According to court documents released in the case, Microsoft said it was challenging an order from a US magistrate to hand over email data in a criminal investigation from its servers located in Ireland.
A Microsoft legal brief filed Friday says the US government "takes the extraordinary position that merely by serving a warrant on any US-based email provider, it had the right to obtain the private emails of any subscriber, no matter where in the world the data may be located, and without the knowledge and consent of the subscriber or the relevant foreign government."
The email in question was an account of a Microsoft customer in Dublin, Ireland. But the suit makes clear it could apply to all Hotmail. By extension, US companies other than Microsoft could be served with such notices, including Google and Yahoo.
The Microsoft case comes amid growing concerns about vast US surveillance programs in light of revelations in documents leaked by former National Security Agency contractor Edward Snowden.
The Snowden revelations have fueled efforts in some countries to require US tech firms to hold data within the country where it is generated, a move many firms say is impractical.
Earlier this year, Microsoft lawyer David Howard said the US tech giant was challenging the warrant.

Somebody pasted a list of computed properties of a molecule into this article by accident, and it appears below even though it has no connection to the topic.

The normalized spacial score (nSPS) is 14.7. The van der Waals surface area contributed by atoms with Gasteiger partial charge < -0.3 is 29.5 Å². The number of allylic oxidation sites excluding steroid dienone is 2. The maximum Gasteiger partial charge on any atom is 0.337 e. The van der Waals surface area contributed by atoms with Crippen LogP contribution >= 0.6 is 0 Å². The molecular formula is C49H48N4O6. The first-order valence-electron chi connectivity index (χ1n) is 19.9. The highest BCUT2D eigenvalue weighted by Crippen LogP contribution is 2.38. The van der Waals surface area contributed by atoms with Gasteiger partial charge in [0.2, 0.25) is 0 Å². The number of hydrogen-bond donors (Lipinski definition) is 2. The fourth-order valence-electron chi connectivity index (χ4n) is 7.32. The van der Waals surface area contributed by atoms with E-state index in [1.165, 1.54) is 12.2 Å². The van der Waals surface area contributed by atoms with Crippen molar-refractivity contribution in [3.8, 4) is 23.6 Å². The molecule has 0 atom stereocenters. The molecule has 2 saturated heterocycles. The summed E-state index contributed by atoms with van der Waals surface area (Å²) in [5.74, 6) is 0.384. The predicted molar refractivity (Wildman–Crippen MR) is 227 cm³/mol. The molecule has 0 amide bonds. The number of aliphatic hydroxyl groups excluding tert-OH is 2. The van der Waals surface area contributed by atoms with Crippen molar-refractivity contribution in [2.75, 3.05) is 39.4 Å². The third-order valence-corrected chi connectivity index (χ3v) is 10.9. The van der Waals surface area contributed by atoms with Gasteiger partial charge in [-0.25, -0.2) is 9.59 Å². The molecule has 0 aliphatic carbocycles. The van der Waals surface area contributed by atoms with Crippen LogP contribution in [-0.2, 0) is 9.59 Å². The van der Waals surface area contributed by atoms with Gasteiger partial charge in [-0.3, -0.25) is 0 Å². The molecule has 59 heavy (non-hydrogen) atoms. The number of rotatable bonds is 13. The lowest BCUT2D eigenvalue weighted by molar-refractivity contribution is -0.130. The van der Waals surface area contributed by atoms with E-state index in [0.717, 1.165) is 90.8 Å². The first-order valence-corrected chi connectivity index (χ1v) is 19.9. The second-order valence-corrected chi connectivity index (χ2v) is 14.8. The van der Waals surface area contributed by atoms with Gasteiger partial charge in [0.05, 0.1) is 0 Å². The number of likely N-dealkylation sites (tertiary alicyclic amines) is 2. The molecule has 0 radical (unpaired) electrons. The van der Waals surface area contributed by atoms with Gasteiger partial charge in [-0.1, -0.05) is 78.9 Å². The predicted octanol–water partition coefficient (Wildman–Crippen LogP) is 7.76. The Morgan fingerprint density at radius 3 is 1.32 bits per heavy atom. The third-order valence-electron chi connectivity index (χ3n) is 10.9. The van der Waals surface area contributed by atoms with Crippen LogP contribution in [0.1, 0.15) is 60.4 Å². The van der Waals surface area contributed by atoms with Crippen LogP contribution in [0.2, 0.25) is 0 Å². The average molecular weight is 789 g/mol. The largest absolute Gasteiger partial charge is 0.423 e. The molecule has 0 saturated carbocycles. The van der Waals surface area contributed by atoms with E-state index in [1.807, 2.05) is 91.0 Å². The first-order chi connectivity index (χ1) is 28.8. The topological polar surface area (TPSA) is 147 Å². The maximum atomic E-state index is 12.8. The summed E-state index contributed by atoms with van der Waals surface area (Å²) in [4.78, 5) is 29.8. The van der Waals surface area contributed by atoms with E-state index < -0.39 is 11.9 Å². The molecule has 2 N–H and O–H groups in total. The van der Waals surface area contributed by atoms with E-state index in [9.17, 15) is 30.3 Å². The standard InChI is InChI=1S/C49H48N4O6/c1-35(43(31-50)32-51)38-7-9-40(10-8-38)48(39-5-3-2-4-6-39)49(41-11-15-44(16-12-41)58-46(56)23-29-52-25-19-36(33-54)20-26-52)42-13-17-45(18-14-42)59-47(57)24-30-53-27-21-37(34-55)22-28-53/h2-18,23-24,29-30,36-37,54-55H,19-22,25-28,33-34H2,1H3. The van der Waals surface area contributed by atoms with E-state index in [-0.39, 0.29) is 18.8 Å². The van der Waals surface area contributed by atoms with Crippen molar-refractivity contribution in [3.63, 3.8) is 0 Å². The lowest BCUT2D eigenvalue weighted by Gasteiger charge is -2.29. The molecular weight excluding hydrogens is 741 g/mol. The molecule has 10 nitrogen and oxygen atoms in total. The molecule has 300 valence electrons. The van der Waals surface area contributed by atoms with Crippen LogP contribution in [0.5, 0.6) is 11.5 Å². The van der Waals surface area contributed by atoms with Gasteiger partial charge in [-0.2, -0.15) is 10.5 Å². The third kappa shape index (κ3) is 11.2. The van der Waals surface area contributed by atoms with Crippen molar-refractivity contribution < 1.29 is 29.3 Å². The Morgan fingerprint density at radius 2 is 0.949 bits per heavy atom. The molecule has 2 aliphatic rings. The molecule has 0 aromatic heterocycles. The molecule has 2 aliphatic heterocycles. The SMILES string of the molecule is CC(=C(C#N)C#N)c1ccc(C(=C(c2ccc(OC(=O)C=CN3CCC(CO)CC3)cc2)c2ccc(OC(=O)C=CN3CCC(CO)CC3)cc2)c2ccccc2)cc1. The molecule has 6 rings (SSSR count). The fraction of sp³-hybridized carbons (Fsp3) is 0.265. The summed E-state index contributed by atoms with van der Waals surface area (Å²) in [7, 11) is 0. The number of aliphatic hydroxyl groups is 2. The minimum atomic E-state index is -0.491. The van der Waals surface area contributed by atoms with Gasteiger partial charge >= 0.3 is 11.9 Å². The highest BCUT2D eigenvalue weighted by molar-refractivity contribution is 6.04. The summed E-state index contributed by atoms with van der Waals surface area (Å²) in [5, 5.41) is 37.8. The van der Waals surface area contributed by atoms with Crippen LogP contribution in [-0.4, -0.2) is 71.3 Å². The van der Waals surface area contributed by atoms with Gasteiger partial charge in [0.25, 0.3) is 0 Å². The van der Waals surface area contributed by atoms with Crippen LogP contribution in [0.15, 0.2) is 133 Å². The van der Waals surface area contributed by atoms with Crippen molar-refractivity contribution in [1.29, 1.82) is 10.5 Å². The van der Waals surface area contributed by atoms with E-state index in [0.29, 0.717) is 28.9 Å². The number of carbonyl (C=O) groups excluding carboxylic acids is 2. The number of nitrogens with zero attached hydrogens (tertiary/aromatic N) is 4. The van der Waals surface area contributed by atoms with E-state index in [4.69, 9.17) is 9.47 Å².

"A US prosecutor cannot obtain a US warrant to search someone’s home located in another country, just as another country's prosecutor cannot obtain a court order in her home country to conduct a search in the United States," he said in an April blog post.
US telecom giant Verizon filed a brief in support of Microsoft, claiming it has "a substantial interest in judicial interpretations of the Stored Communications Act" which is at issue.
"While Verizon complies with lawful government demands for information, the extraordinary reach of the demand here raises serious questions about its legitimacy," Verizon said in its brief dated Tuesday.
Verizon said the court order, if upheld, would give "extraordinary and unprecedented" powers to US authorities and "would have an enormous detrimental impact on the international business of American companies, on international relations, and on privacy."
"If the government's position in this case were adopted, the US government also could require foreign-based companies with a presence in the US to turn over customer data stored abroad," Verizon said.
"Similarly, applying the same principles, foreign governments could force any companies doing business in their territory to disclose customer data stored outside that territory, regardless of where the companies are based."
The brief released by Microsoft was redacted to remove certain information. The Washington Post, which reported on the case Wednesday, said it involved an investigation into drug trafficking.